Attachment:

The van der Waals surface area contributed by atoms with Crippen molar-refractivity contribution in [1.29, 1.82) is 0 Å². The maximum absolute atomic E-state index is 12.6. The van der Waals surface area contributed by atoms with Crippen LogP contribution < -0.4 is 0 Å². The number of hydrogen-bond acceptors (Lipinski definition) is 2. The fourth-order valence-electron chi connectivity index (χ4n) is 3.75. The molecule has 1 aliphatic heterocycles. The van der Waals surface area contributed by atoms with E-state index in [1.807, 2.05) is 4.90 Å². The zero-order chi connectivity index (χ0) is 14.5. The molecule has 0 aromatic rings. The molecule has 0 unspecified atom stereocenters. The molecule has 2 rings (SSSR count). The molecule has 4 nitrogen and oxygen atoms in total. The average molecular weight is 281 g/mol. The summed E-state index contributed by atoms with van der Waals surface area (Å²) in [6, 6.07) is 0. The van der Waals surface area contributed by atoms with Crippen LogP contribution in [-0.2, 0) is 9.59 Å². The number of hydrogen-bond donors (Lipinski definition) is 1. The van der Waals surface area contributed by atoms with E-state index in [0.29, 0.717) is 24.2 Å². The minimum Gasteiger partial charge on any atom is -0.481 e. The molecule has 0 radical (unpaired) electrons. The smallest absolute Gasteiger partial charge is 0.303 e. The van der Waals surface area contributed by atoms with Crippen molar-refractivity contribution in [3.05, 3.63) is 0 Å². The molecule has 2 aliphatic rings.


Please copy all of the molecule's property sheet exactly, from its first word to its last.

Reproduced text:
The van der Waals surface area contributed by atoms with Crippen molar-refractivity contribution in [1.29, 1.82) is 0 Å². The maximum absolute atomic E-state index is 12.6. The van der Waals surface area contributed by atoms with Crippen LogP contribution < -0.4 is 0 Å². The number of hydrogen-bond acceptors (Lipinski definition) is 2. The fourth-order valence-electron chi connectivity index (χ4n) is 3.75. The molecule has 1 aliphatic heterocycles. The van der Waals surface area contributed by atoms with E-state index in [1.807, 2.05) is 4.90 Å². The zero-order chi connectivity index (χ0) is 14.5. The molecule has 0 aromatic rings. The molecule has 0 unspecified atom stereocenters. The molecule has 2 rings (SSSR count). The molecule has 4 nitrogen and oxygen atoms in total. The average molecular weight is 281 g/mol. The summed E-state index contributed by atoms with van der Waals surface area (Å²) in [6, 6.07) is 0. The van der Waals surface area contributed by atoms with Crippen LogP contribution in [-0.2, 0) is 9.59 Å². The number of hydrogen-bond donors (Lipinski definition) is 1. The van der Waals surface area contributed by atoms with E-state index in [0.29, 0.717) is 24.2 Å². The minimum Gasteiger partial charge on any atom is -0.481 e. The molecule has 0 radical (unpaired) electrons. The smallest absolute Gasteiger partial charge is 0.303 e. The van der Waals surface area contributed by atoms with Crippen molar-refractivity contribution in [3.05, 3.63) is 0 Å². The molecule has 2 aliphatic rings.